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I am sure many makers know how the wedges in our tonewood stockpiles turn dark on the surface over time. If not enough wood is planed down before gluing the spine, we get a dark stripe running along the seam. I always attributed this darkening to oxidation by the air. Perhaps humidity and light accelerate the reaction.

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Here is a fantastic thesis written about the effects of wood aging:

http://e-collection.library.ethz.ch/eserv/eth:47394/eth-47394-02.pdf

 

Natural aging is a very complex process.

 

The sun is actually very dangerous due to lignin degradation. It is very surprising that Stradivari's own letter talked about exposing varnished instruments to the sun. Another letter to Galileo in Hill's book mentioned that Cremonese makers needed the strong heat of the sun to make good violins. The UV can penetrate the varnish and oxidize lignin molecules. Was this only for drying the varnish? 

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Rue   

I think there's a big difference between a little sun...and a lot of sun...

 

Humans need a little sun each day for Vitamin D synthesis.  15 minutes will do it if your are fair skinned.

 

Too much sun, we wrinkle and run a high risk of getting cancer.

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To really see structural changes in cell wall, the wood needs to be resin embedded and cut with microtome machines or something like that. With the help of scanning electromicroscopes or transmission electron microscopes, we can see if the middle lamella has cracks or things like that. However, since I am not experienced in this area I think there is the danger of seeing a few pictures and jumping to conclusions. How to properly sample old wood to get the overall picture is one of my doubts.  

 

I agree.

 

Initially I had hoped that my visits to the microscope lab would lead to looking at the treated samples under SEM.  I was hoping that meaningful differences might emerge where individual cell walls and specific damage to S1, S2 and S3 layers might be able to be seen..

 

Unfortunately it emerged that doing this would be both costly and time consuming (due to required sample preparation to avoid volatiles contaminating the column), which I couldn't afford.  I also realised that I needed a better sample reference system than I had.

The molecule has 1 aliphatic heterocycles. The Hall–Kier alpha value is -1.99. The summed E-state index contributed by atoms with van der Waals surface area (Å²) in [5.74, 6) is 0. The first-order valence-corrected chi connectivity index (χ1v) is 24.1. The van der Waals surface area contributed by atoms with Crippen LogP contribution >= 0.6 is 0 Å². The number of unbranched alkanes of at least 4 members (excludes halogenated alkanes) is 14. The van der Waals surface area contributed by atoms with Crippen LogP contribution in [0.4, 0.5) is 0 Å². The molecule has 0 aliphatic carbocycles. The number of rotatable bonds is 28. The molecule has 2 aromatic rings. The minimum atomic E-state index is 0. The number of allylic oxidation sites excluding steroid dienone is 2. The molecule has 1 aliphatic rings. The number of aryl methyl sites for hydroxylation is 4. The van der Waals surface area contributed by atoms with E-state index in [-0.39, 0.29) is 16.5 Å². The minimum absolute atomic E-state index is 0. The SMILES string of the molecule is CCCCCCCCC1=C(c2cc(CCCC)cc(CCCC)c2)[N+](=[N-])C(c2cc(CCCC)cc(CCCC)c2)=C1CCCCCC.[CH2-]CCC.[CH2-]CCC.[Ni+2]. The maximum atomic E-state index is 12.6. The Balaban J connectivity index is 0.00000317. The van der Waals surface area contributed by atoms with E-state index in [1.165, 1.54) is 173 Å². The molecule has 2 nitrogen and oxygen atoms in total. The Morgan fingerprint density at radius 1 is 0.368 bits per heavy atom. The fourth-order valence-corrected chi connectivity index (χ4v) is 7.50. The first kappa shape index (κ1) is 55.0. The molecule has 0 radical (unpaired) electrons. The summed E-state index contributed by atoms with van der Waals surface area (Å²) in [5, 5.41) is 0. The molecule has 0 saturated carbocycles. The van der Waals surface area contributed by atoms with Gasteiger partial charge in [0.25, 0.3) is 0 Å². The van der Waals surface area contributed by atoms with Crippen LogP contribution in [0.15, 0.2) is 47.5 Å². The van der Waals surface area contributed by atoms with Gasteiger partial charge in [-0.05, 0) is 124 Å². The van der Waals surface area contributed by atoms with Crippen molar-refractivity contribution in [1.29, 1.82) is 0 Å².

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Don Noon   

Here is a fantastic thesis written about the effects of wood aging:

http://e-collection.library.ethz.ch/eserv/eth:47394/eth-47394-02.pdf

 

Thanks for that link, Bruce, it sure is a lifetime's worth of data.  However, the massive quantity of data in table form doesn't help much unless you're willing to go nuts with numbers.

 

The single most useful item in the thesis was this plot:

post-25192-0-16147100-1440287871_thumb.jpg

 

Not only does it show a clear trend of old wood being stiffer, but also shows the natural variations that can lead to confusion if you only look at a few samples of old and new wood and try to find a trend. (I'm kinda skeptical of that one point at .4 density and 20,000 mPa, which would equate to ~7000 m/s speed of sound.)

 

Of interest to me was a statement that hydrothermally processed wood resulted in higher damping, which is far from what I have found and contrary to a VSA paper from a while back.

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Thanks for that link, Bruce, it sure is a lifetime's worth of data.  However, the massive quantity of data in table form doesn't help much unless you're willing to go nuts with numbers.

 

The single most useful item in the thesis was this plot:

attachicon.gifKranitz - plot.jpg

 

Not only does it show a clear trend of old wood being stiffer, but also shows the natural variations that can lead to confusion if you only look at a few samples of old and new wood and try to find a trend. (I'm kinda skeptical of that one point at .4 density and 20,000 mPa, which would equate to ~7000 m/s speed of sound.)

 

Of interest to me was a statement that hydrothermally processed wood resulted in higher damping, which is far from what I have found and contrary to a VSA paper from a while back.

 

However, if you look at table 22 below Fig. 22, if I understand correctly, there is no correlation between age and elasticity change. There is significant interaction between age and density, which could mean that his older samples just happened to be more sense on average in the first place. There is significant correlation between density and elasticity. So his interpretation was that age does not change wood elasticity. So Don you are right, 300 years of aging does not alter the wood much in terms of mechanical properties. I have read multiple papers saying this (for well protected wood). Sometimes one paper may report a small change in one aspect or another, but the overall result is not much change. However, about 20-30% of hemicellulose will degrade in 300 years, so I tend to agree with studies saying that elasticity in the radial direction will decrease a little.